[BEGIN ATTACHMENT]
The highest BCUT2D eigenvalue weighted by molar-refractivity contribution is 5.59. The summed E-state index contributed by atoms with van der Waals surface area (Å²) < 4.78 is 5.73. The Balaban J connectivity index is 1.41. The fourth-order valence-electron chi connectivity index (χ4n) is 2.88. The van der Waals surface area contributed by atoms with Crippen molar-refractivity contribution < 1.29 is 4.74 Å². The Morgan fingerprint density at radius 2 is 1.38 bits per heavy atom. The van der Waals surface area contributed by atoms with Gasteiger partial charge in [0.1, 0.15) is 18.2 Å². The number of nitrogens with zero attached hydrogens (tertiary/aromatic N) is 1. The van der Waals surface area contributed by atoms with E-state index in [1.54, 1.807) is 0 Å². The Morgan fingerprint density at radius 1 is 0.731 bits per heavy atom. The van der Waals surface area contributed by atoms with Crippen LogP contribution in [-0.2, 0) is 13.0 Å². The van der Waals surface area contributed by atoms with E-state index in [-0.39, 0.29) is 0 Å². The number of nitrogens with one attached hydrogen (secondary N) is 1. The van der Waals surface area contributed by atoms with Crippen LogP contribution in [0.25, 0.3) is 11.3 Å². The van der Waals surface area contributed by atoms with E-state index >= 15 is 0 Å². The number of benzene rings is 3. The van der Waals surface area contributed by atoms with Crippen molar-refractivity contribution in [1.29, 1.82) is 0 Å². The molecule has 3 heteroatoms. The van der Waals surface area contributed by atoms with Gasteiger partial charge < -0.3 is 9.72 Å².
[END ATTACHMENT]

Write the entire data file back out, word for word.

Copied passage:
The highest BCUT2D eigenvalue weighted by molar-refractivity contribution is 5.59. The summed E-state index contributed by atoms with van der Waals surface area (Å²) < 4.78 is 5.73. The Balaban J connectivity index is 1.41. The fourth-order valence-electron chi connectivity index (χ4n) is 2.88. The van der Waals surface area contributed by atoms with Crippen molar-refractivity contribution < 1.29 is 4.74 Å². The Morgan fingerprint density at radius 2 is 1.38 bits per heavy atom. The van der Waals surface area contributed by atoms with Gasteiger partial charge in [0.1, 0.15) is 18.2 Å². The number of nitrogens with zero attached hydrogens (tertiary/aromatic N) is 1. The van der Waals surface area contributed by atoms with E-state index in [1.54, 1.807) is 0 Å². The Morgan fingerprint density at radius 1 is 0.731 bits per heavy atom. The van der Waals surface area contributed by atoms with Crippen LogP contribution in [-0.2, 0) is 13.0 Å². The van der Waals surface area contributed by atoms with E-state index in [-0.39, 0.29) is 0 Å². The number of nitrogens with one attached hydrogen (secondary N) is 1. The van der Waals surface area contributed by atoms with Crippen LogP contribution in [0.25, 0.3) is 11.3 Å². The van der Waals surface area contributed by atoms with E-state index >= 15 is 0 Å². The number of benzene rings is 3. The van der Waals surface area contributed by atoms with Crippen molar-refractivity contribution in [1.29, 1.82) is 0 Å². The molecule has 3 heteroatoms. The van der Waals surface area contributed by atoms with Gasteiger partial charge < -0.3 is 9.72 Å².